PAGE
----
A jury has ordered Samsung to pay Apple a further $290 million for infringing iPhone patents.
The damages retrial follows Judge Lucy Koh's decision in March to cut the $1 billion (£620 million, €739m) in damages awarded by a jury down to nearly $640m after the jury miscalculated the original damages.
South Korean-based Samsung was found in 2012 to have infringed five of Apple's iPhone patents in a number of its smartphones and tablets.
The retrial was called to reassess how much more Samsung should pay Apple.
Samsung argued that it owed Apple just a further $52m, but the new eight-member jury sided with Apple, awarding $290m instead of the $380m Apple had been demanding for the infringement.
The damages have been awarded to Apple for lost profits and royalties as well as most a cut of Samsung's profits from sales of the affected products.
More than money
"For Apple, this case has always been about more than patents and money. It has been about innovation and the hard work that goes into inventing products that people love," Apple said in a statement.
"While it's impossible to put a price tag on those values, we are grateful to the jury for showing Samsung that copying has a cost."
Barring a successful appeal, Samsung now owes Apple a total of $929.83m.
In a statement issued following the verdict, Samsung said: "We are disappointed by today's decision, which is based in large part on a patent that the US Patent and Trademark Office has recently deemed invalid. While we move forward with our post-trial motions and appeals, we will continue to innovate with ground-breaking technologies and great products that are loved by our many customers all around the world."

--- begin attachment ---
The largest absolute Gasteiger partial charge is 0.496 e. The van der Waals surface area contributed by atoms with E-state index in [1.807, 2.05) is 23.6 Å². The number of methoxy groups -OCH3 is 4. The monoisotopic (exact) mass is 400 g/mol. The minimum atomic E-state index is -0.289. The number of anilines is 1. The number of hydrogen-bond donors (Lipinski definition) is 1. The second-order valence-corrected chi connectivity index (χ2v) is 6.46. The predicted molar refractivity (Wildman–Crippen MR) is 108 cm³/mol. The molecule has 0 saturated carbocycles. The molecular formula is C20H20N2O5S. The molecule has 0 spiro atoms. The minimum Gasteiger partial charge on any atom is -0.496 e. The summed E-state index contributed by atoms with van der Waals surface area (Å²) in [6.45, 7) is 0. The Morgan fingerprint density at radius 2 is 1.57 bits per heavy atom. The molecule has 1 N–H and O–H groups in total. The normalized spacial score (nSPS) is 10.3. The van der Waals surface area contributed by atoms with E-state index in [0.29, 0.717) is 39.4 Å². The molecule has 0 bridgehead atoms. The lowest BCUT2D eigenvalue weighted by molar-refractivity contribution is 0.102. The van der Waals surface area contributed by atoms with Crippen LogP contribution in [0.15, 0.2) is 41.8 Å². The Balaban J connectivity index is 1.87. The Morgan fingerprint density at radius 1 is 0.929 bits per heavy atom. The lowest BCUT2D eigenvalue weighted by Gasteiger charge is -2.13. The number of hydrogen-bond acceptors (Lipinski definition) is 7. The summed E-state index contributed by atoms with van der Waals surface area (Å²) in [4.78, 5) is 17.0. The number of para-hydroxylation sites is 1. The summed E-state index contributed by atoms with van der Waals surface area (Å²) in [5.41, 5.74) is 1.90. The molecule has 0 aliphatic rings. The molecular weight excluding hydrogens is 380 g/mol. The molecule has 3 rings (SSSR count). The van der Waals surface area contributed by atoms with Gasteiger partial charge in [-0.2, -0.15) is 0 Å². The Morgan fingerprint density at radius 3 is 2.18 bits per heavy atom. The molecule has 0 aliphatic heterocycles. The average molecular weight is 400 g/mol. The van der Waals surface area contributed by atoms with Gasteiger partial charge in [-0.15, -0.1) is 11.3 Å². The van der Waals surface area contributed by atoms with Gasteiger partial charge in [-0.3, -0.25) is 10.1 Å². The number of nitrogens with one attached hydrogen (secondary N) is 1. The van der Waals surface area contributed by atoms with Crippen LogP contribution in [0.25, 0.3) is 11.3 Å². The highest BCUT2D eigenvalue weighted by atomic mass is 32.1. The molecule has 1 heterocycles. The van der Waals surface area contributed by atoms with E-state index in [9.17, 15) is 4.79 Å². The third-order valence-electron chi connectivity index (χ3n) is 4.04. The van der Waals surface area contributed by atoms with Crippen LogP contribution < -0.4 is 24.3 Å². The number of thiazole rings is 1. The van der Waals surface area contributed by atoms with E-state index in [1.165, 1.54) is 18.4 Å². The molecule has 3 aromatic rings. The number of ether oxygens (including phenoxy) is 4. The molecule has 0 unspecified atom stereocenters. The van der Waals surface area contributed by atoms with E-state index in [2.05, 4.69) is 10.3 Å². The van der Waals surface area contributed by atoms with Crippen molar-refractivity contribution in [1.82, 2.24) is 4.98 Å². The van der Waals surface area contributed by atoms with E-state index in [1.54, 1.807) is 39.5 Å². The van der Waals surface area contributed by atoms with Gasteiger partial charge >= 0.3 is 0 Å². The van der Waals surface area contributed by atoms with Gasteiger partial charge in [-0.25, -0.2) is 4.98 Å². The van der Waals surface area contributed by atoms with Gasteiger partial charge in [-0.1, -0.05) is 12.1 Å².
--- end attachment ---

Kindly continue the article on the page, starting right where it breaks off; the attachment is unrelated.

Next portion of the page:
The six-woman, two-man jury deliberated for three days and originally had problems coming to an agreement.
"We really butted heads on some of the issues and said to ourselves, if we can't agree on this then we might as well go to the judge and tell her we're hung," Colleen Allen, an emergency room nurse who served as jury forewoman, told San Francisco radio station KCBS in an interview outside the courthouse.
Samsung tried to argue during the retrial that Apple should not be allowed ownership over the exact shape of smartphones.
"Apple doesn't own beautiful and sexy," Samsung lawyer William Price told the jury during the proceedings.
The South Korean electronics giant also tried to have a mistrial declared by taking offense at closing remarks made by Apple's lawyer Harold McElhinny.
Price claimed McElhinny's comments had featured a "racial bias" and that the intent was that Apple stood to lose out to Asian competitors if it did not protect its intellectual property.
However Judge Koh denied Samsung's request, instead reminding the jury not to be influenced by personal likes or dislikes, opinions, prejudices, or sympathy.